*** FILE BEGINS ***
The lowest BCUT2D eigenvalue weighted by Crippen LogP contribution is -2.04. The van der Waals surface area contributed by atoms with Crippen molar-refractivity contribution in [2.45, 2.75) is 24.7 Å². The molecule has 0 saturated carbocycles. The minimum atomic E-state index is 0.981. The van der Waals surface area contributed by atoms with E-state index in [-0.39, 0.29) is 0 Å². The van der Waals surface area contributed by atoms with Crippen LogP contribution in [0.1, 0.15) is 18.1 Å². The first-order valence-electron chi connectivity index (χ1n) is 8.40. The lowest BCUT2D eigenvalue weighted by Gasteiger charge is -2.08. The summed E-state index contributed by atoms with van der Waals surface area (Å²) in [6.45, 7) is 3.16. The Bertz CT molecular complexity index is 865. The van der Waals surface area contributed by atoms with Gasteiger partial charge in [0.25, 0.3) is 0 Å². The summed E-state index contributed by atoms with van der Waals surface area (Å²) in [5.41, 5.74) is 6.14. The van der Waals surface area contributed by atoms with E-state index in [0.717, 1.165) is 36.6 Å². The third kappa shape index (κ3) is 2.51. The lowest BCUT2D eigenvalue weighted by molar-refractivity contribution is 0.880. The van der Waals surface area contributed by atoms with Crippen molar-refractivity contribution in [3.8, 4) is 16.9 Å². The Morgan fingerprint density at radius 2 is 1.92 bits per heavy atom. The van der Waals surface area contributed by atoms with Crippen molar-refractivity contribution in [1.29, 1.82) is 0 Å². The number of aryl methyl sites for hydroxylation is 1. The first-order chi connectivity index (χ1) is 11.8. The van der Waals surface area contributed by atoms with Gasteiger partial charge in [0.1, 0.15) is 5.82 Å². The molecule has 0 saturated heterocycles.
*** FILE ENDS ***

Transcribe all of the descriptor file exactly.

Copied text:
The lowest BCUT2D eigenvalue weighted by Crippen LogP contribution is -2.04. The van der Waals surface area contributed by atoms with Crippen molar-refractivity contribution in [2.45, 2.75) is 24.7 Å². The molecule has 0 saturated carbocycles. The minimum atomic E-state index is 0.981. The van der Waals surface area contributed by atoms with E-state index in [-0.39, 0.29) is 0 Å². The van der Waals surface area contributed by atoms with Crippen LogP contribution in [0.1, 0.15) is 18.1 Å². The first-order valence-electron chi connectivity index (χ1n) is 8.40. The lowest BCUT2D eigenvalue weighted by Gasteiger charge is -2.08. The summed E-state index contributed by atoms with van der Waals surface area (Å²) in [6.45, 7) is 3.16. The Bertz CT molecular complexity index is 865. The van der Waals surface area contributed by atoms with Gasteiger partial charge in [0.25, 0.3) is 0 Å². The summed E-state index contributed by atoms with van der Waals surface area (Å²) in [5.41, 5.74) is 6.14. The van der Waals surface area contributed by atoms with E-state index in [0.717, 1.165) is 36.6 Å². The third kappa shape index (κ3) is 2.51. The lowest BCUT2D eigenvalue weighted by molar-refractivity contribution is 0.880. The van der Waals surface area contributed by atoms with Crippen molar-refractivity contribution in [3.8, 4) is 16.9 Å². The Morgan fingerprint density at radius 2 is 1.92 bits per heavy atom. The van der Waals surface area contributed by atoms with Crippen molar-refractivity contribution in [1.29, 1.82) is 0 Å². The number of aryl methyl sites for hydroxylation is 1. The first-order chi connectivity index (χ1) is 11.8. The van der Waals surface area contributed by atoms with Gasteiger partial charge in [0.1, 0.15) is 5.82 Å². The molecule has 0 saturated heterocycles.